Officials Question AR Prison Operations after String of Incidents

LITTLE ROCK, Ark. - Behind prison walls, there are questions many people want answered.

"This seems to be a systemic problem" says Sen. Joyce Elliott (D-Little Rock).

Patrick Ryan was sentenced to the Arkansas Department of Correction's (DOC) Cummins Unit, a maximum security prison, in 2000.

He says conditions have not changed since then.

"The food was no good, the sleeping arrangements -- you sleep on a steel bed with a mat about this thin. No pillow, a single blanket--even if it's cold," says Ryan.

Elliott says if a system is running properly a rash of violence should not happen.

"It makes me even more concerned when I see what appears to me evidence of a system not working as it should, even in the interest of the people working there," adds Elliott.

At the Tucker Unit in July, some inmates escaped their recreational pen and assaulted two officers. The Arkansas Times reports prison staff fired warning shots.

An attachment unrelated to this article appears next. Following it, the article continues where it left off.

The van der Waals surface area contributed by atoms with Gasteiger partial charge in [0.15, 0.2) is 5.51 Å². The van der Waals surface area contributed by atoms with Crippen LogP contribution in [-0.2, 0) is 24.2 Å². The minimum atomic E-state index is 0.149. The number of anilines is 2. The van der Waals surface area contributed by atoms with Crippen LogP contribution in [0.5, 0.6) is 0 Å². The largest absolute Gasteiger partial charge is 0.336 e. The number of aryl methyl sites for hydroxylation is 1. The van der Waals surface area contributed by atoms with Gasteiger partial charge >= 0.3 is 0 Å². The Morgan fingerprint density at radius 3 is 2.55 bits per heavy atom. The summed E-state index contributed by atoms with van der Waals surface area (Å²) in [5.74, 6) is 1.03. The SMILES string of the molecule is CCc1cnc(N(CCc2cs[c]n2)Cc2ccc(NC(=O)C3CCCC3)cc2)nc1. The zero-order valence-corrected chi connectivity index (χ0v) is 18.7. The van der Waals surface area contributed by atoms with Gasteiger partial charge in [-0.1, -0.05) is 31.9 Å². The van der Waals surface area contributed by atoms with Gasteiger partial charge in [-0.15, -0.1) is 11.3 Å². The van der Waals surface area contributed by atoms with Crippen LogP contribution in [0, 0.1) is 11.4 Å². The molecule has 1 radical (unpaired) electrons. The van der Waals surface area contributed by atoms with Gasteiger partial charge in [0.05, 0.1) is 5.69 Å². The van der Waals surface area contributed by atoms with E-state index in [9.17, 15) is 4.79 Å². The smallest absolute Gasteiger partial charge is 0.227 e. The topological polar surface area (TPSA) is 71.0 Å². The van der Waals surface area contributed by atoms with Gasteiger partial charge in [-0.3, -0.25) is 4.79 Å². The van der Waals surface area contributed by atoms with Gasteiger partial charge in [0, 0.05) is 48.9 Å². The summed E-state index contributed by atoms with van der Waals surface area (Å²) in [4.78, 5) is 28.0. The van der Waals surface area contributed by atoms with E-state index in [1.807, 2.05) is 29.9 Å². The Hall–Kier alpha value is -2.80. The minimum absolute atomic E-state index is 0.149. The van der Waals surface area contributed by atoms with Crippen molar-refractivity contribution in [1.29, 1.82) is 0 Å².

In August, several prisoners took over part of the Tucker Unit.

Last week, an inmate at the Cummins Unit died from a head injury. It's unclear if that inmate was assaulted. On Thursday, two correctional officers were attacked, being left injured, with several other inmates.

"I just know that the ultimate responsibility ends at the Director's office,"  Elliott continues.

On Friday, Governor Asa Hutchinson confirmed he met with DOC Director Wendy Kelley.

“It causes me great concern that inmates attacked and injured Correctional Officers at the Tucker Maximum Security Unit and the Varner Unit. The multiple incidences in the past few months of violence indicates there is a need for additional safeguards.  I have met with Director Wendy Kelley and Board of Corrections’ Chairman Benny Magness, and I have asked Director Kelley for an action plan with options to address the problem and to ensure order and safety in the prison system. Director Kelley and her team have my full support as they address this challenge." 

The questions may be simple but the answers may be more complex.

"Our society depends on this agency being successful," says Elliott.

An DOC spokesperson released the following statement:
The mission of the Department of Correction is to provide for the public’s safety in part by providing a safe and humane environment for staff and inmates. We look forward to the opportunity to work with Senator Elliott, and the entire General Assembly, on strengthening the Department’s ability to carry out its mission.

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